I’m Not a Do-It-Yourself’er
I started doing my own taxes after graduating medical school. Prior to that my income was low enough and my return easy enough that my parents did my taxes along with theirs and I never paid a whit of attention to the process.
However suddenly I was a grown-up – within a few weeks of graduating I was married and living with my new wife in our first apartment while doing q4 call in a strange state over a thousand miles away from where we started.
Along with these new found responsibilities came another one – taxes. While I had the option of working on my own with my parent’s accountant, I decided early on it was something to do myself. With both of us salaried employees and no deductions to speak of, TurboTax was the perfect option. Cheap and relatively straightforward a decade ago, I’ve used TurboTax every year of our marriage until this one.
TurboTax is no longer as cheap or easy to use as it once was, and our returns have become more complicated, though still relatively simple. A little bit of investment income, Backdoor Roth IRAs, and itemized deductions should all be easy-to-do. While TurboTax fills in the forms for me, I’ve made it a point to understand the “why” behind everything as I went along to ensure the return was created properly. As I’ve learned more about the tax code it seems that TurboTax made the process more painful. Returns that were only marginally more complex than prior years were much more expensive and navigating how to enter things became more painful. Over the past few years I’ve had to spend hours trying to resolve errors in the return or learning the new way to enter a Backdoor Roth IRA, which TurboTax to ensure I the software doesn’t charge me thousands in taxes that I do not owe.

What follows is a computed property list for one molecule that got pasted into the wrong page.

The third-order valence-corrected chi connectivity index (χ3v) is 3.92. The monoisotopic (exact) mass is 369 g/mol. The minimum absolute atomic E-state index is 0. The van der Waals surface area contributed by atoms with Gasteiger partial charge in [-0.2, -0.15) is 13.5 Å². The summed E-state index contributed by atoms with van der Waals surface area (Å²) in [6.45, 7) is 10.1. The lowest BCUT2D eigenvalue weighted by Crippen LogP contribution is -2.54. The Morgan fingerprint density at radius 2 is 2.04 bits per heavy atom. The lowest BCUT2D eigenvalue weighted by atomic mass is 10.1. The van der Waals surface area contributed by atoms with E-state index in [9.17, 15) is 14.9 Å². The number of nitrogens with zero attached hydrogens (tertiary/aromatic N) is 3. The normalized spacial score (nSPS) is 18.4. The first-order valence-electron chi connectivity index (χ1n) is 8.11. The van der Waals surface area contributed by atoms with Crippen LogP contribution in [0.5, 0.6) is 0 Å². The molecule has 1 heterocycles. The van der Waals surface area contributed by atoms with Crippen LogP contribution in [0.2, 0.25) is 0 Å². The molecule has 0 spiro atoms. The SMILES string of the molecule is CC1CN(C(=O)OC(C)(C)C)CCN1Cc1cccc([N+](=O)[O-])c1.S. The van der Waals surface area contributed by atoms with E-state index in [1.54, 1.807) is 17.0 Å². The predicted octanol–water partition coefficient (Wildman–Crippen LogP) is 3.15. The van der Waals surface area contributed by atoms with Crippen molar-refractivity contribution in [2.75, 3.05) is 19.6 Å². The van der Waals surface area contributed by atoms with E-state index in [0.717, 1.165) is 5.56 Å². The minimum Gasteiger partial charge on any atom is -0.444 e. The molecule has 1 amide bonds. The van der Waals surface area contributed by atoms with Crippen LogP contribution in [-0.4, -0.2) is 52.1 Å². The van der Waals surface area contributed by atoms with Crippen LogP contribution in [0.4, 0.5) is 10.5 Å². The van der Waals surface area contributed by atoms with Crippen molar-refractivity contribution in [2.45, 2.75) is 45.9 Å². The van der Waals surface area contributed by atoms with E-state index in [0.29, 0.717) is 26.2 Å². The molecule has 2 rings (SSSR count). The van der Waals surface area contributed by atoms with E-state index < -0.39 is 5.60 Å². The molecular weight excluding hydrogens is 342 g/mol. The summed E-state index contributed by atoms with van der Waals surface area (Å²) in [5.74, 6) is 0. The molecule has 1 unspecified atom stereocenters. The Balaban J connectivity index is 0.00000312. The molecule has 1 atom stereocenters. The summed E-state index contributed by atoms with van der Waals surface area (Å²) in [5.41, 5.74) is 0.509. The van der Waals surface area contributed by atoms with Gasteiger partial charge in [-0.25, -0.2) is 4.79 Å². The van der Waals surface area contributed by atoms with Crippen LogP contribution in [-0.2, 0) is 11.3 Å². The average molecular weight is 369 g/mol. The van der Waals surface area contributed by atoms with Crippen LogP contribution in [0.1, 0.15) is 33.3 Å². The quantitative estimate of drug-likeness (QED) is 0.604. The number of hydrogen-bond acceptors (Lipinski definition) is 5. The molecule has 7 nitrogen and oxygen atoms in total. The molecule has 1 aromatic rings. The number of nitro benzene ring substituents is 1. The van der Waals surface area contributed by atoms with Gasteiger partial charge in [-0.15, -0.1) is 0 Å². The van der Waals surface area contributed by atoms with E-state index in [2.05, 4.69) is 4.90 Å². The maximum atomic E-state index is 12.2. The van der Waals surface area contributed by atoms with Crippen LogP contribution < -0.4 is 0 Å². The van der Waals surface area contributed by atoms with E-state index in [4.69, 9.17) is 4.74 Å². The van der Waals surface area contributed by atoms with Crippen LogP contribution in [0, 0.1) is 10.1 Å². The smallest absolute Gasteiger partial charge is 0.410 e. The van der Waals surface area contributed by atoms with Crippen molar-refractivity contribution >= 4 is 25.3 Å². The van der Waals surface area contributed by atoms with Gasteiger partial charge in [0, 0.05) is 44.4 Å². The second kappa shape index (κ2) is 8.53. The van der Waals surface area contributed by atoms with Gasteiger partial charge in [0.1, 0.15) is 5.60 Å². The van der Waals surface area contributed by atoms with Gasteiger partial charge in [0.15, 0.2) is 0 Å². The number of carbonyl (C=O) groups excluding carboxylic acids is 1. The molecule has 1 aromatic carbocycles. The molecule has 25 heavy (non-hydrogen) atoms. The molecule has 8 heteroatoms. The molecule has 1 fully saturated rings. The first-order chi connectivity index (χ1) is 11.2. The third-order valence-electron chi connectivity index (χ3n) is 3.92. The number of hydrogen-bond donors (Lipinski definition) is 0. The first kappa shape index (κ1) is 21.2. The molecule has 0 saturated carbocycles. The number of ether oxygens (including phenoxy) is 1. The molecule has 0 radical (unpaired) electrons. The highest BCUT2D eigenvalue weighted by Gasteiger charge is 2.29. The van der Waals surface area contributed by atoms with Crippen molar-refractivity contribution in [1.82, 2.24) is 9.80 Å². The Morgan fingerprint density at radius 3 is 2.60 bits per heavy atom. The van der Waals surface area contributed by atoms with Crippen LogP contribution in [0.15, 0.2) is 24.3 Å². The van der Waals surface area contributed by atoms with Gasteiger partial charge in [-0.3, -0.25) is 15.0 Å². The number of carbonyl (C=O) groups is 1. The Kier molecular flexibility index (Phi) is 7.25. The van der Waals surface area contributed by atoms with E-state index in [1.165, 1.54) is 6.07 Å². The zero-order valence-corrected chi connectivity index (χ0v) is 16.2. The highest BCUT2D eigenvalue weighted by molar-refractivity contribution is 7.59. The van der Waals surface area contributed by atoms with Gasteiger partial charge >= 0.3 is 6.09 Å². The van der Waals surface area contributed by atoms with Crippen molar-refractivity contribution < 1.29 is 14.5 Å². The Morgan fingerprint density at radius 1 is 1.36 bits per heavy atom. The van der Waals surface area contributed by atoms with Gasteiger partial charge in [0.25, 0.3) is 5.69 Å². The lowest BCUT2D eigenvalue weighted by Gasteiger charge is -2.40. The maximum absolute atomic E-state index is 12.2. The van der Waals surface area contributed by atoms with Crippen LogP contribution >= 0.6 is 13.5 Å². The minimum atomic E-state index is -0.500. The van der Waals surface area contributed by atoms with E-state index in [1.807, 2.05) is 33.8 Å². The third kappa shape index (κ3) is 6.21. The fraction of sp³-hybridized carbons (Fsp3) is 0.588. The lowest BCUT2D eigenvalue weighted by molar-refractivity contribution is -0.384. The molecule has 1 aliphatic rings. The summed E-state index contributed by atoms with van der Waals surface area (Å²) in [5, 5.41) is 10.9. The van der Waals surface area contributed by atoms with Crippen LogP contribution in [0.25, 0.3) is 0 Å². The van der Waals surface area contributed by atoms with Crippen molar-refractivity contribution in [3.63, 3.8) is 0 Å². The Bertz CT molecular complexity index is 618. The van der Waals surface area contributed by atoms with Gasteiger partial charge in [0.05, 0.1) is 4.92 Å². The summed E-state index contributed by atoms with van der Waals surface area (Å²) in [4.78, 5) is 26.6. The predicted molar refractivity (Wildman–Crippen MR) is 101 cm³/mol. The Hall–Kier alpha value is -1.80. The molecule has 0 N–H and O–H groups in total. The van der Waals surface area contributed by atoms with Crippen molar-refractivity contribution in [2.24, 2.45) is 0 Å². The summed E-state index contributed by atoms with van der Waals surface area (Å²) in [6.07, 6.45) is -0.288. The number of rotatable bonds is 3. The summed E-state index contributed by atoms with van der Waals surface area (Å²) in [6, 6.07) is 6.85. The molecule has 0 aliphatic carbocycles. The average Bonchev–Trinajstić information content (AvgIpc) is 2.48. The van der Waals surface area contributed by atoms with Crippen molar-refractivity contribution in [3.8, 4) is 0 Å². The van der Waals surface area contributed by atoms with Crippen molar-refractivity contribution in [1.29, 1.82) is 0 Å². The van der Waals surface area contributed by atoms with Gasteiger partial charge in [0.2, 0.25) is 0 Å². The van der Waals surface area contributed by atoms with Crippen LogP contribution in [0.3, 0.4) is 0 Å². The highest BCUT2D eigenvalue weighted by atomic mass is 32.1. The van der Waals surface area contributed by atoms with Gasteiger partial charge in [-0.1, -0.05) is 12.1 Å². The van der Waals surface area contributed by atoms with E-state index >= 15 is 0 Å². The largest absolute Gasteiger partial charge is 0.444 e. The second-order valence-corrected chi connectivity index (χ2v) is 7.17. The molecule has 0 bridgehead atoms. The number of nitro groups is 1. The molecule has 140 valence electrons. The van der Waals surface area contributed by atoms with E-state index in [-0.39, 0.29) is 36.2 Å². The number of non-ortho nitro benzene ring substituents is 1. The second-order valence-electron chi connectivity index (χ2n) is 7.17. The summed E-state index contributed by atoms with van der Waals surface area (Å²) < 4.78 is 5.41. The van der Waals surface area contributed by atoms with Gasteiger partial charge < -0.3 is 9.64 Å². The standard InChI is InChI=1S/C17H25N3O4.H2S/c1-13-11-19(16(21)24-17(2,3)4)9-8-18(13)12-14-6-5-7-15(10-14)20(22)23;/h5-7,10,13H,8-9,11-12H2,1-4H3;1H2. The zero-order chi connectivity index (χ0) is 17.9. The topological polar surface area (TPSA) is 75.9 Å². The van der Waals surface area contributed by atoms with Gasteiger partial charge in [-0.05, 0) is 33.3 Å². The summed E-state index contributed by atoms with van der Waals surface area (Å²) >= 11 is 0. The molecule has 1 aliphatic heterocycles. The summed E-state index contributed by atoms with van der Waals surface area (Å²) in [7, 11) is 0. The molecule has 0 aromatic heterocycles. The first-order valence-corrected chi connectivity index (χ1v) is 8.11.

This year, after entering in only our W2 forms, I kicked TurboTax to the curb. It immediately told me we owed several thousand in taxes based on the W2s, which I knew to be erroneous based on my own rough calculations (not accounting for other deductions). After 30 minutes of trying to find the problem, I quit.
I have a good friend who is a CPA (employed doing other work), and occasionally prepares taxes as a side job. He’s been my tax law resource for years (same way I am his random pediatric healthcare resource). He agreed to do my taxes, I handed over my meticulous documentation and log of possible deductions, and let him do his thing. He entered it into his own software and had a draft return that almost complete in a fraction of the time it would have taken me. However, we did have to clarify a couple deductions that I thought were allowable where he disagreed.
Anyone with just W2 income and using the standard deduction should be doing their own taxes. It’s easy, can be done online cheap (or free), and helps you understand the basics of how your tax bill is generated. Once you’re comfortable with the basics, it’s easy to start doing more complicated ones on your own.
When Do You Need Help?
However eventually you may reach a point of complicated returns where it makes sense to use an accountant (or like me where you are so aggravated by the software you just can’t take it anymore). While I have never worked with the guys on the street in the Statue of Liberty costumes twirling arrows, there are plenty of qualified accountants able to do returns for a fee that is only marginally higher than what TurboTax now charges for complicated returns.
Having someone else do my taxes did not mean I stopped learning about the tax code and what was impacting my final totals. Now that I have this blog I need to better understand deductions available to me via self-employment that I currently cannot use as W2 employee (note that at the time of publishing this blog has generated zero dollars in revenue).
While the cost of hot water on the days I write blog posts may or may not be a deductible expense, it’s still worth asking. If you don’t like the answer, just beat him up.
Have you been doing your own taxes? What interesting or uncommon deductions have you used?